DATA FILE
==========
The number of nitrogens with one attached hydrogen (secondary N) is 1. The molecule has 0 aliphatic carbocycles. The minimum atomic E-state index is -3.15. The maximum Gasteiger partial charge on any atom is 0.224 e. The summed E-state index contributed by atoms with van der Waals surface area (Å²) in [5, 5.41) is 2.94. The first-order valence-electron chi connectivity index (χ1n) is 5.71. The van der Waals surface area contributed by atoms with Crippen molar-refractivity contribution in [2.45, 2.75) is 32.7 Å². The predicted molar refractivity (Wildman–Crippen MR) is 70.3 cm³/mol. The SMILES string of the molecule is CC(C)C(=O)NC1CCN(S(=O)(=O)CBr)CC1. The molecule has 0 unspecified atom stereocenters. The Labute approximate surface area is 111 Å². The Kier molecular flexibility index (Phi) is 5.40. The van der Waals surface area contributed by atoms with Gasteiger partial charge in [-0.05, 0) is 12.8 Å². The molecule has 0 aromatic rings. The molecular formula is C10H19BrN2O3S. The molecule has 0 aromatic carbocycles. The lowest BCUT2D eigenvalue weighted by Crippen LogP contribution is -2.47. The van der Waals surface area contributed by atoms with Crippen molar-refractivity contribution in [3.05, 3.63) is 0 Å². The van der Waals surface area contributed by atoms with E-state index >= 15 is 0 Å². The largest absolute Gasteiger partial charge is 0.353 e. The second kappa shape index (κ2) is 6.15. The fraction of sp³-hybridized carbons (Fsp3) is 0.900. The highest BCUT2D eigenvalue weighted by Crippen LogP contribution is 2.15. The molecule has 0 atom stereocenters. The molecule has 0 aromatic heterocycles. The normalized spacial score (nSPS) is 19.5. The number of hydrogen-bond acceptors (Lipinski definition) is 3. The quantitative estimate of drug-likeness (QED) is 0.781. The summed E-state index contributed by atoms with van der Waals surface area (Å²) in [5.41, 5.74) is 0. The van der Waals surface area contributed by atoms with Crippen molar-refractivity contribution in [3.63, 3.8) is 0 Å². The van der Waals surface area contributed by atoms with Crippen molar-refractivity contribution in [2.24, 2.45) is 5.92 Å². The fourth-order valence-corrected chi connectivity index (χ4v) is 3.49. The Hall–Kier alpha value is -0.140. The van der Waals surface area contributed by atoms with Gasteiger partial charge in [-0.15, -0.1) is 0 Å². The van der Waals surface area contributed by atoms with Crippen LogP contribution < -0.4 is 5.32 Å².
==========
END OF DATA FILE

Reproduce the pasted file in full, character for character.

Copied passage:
The number of nitrogens with one attached hydrogen (secondary N) is 1. The molecule has 0 aliphatic carbocycles. The minimum atomic E-state index is -3.15. The maximum Gasteiger partial charge on any atom is 0.224 e. The summed E-state index contributed by atoms with van der Waals surface area (Å²) in [5, 5.41) is 2.94. The first-order valence-electron chi connectivity index (χ1n) is 5.71. The van der Waals surface area contributed by atoms with Crippen molar-refractivity contribution in [2.45, 2.75) is 32.7 Å². The predicted molar refractivity (Wildman–Crippen MR) is 70.3 cm³/mol. The SMILES string of the molecule is CC(C)C(=O)NC1CCN(S(=O)(=O)CBr)CC1. The molecule has 0 unspecified atom stereocenters. The Labute approximate surface area is 111 Å². The Kier molecular flexibility index (Phi) is 5.40. The van der Waals surface area contributed by atoms with Gasteiger partial charge in [-0.05, 0) is 12.8 Å². The molecule has 0 aromatic rings. The molecular formula is C10H19BrN2O3S. The molecule has 0 aromatic carbocycles. The lowest BCUT2D eigenvalue weighted by Crippen LogP contribution is -2.47. The van der Waals surface area contributed by atoms with Crippen molar-refractivity contribution in [3.05, 3.63) is 0 Å². The van der Waals surface area contributed by atoms with E-state index >= 15 is 0 Å². The largest absolute Gasteiger partial charge is 0.353 e. The second kappa shape index (κ2) is 6.15. The fraction of sp³-hybridized carbons (Fsp3) is 0.900. The highest BCUT2D eigenvalue weighted by Crippen LogP contribution is 2.15. The molecule has 0 atom stereocenters. The molecule has 0 aromatic heterocycles. The normalized spacial score (nSPS) is 19.5. The number of hydrogen-bond acceptors (Lipinski definition) is 3. The quantitative estimate of drug-likeness (QED) is 0.781. The summed E-state index contributed by atoms with van der Waals surface area (Å²) in [5.41, 5.74) is 0. The van der Waals surface area contributed by atoms with Crippen molar-refractivity contribution in [3.63, 3.8) is 0 Å². The van der Waals surface area contributed by atoms with Crippen molar-refractivity contribution in [2.24, 2.45) is 5.92 Å². The fourth-order valence-corrected chi connectivity index (χ4v) is 3.49. The Hall–Kier alpha value is -0.140. The van der Waals surface area contributed by atoms with Gasteiger partial charge in [-0.15, -0.1) is 0 Å². The van der Waals surface area contributed by atoms with Crippen LogP contribution < -0.4 is 5.32 Å².